Determine the reason for all aspects of the interview process and any possible issues due to wellness.
- What is the “reason for lunch” before deciding if or how it will be changed or included. That is, is this the time peers and subordinates might observe peer or service interactions? Are there limited chances for others with applicants? Once the reasons for lunch are determined teams should discuss – is it really needed? is there another way to to handle things such as
- No lunch at all…provide lunch for applicant but alone or with one other person, etc.
- Box lunch it at the primary interview venue to allow for the organization to control the timing, those involved, etc.
- Plan a light reception that allows for people to come or not, interact or not, distance as needed, etc.
- Can the teaching or presentation or program given by applicants be given to the same team or does an audience need to be brought it?
- Can tours of spaces be prior to opening or after closing?
Processes should be clearly communicated to applicants so they will understand what the organization did/does and will do such as:
- The PPE used for teaching or program presentation for staff is in place needed (or – in addition – youth programs or tech classes do not have an “up-close” interaction component “at this time.”)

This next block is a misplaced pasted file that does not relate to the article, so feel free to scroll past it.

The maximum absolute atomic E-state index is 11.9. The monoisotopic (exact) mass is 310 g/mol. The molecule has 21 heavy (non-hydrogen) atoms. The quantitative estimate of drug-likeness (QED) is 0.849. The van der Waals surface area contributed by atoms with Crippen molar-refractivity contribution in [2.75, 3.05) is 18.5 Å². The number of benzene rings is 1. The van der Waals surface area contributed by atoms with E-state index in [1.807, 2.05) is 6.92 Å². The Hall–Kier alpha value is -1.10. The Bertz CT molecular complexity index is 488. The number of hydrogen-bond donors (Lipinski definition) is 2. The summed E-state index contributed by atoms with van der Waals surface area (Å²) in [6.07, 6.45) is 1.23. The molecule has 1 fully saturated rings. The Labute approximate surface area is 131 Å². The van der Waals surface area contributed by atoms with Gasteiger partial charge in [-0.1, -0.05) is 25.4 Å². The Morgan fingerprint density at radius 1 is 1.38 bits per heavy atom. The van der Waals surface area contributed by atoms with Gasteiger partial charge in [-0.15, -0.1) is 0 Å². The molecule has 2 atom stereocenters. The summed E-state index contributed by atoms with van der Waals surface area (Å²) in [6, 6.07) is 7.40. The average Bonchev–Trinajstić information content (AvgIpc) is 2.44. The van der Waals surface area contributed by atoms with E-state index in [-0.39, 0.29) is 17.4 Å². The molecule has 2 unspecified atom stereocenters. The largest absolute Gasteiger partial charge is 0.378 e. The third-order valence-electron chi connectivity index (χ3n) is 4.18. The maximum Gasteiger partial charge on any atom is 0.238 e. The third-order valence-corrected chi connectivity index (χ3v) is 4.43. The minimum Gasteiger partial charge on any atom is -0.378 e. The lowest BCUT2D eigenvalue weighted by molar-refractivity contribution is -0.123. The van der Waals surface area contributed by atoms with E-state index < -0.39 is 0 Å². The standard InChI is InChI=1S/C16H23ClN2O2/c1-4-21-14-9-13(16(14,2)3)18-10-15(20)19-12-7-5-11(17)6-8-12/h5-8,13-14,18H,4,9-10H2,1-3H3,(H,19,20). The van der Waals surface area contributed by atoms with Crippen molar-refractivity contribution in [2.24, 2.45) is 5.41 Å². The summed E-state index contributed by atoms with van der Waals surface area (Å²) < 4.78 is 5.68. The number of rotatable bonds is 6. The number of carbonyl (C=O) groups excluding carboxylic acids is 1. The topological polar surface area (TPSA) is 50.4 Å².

- Public and staff interactions take place – if desired – with PPE used as users or staff decide/offer. (Clear barriers, safe distancing, etc.)
Finally, each organization should have a summary of how they DID operate during the pandemic to inform not only potential staff but also patrons/clients as well as ongoing changes they might have made. This summary should also have content on what might cause the organization to move to certain levels or stages of advanced protection again as well as how the organization performs – now institutionalized – daily health and wellness protocols.
If you’re a job hunter I have a survey for you! Will you please fill it out?
If you’re someone who hires LIS workers, the current survey is still open. There’s also a mini survey on cover letters.
And if you’re in either or neither of the above categories but you have your own personal professional website, here’s a survey for you!
Other ways to share your thoughts:
- drop them in the comments
- over at Mastodon @firstname.lastname@example.org
- on Twitter @HiringLib
- on Post at post.news/hiringlib,
- maybe make a zine?
If you have a question to ask people who hire library workers, or if you’d like to be part of the group that answers them, shoot me an email at hiringlibrariansATgmail.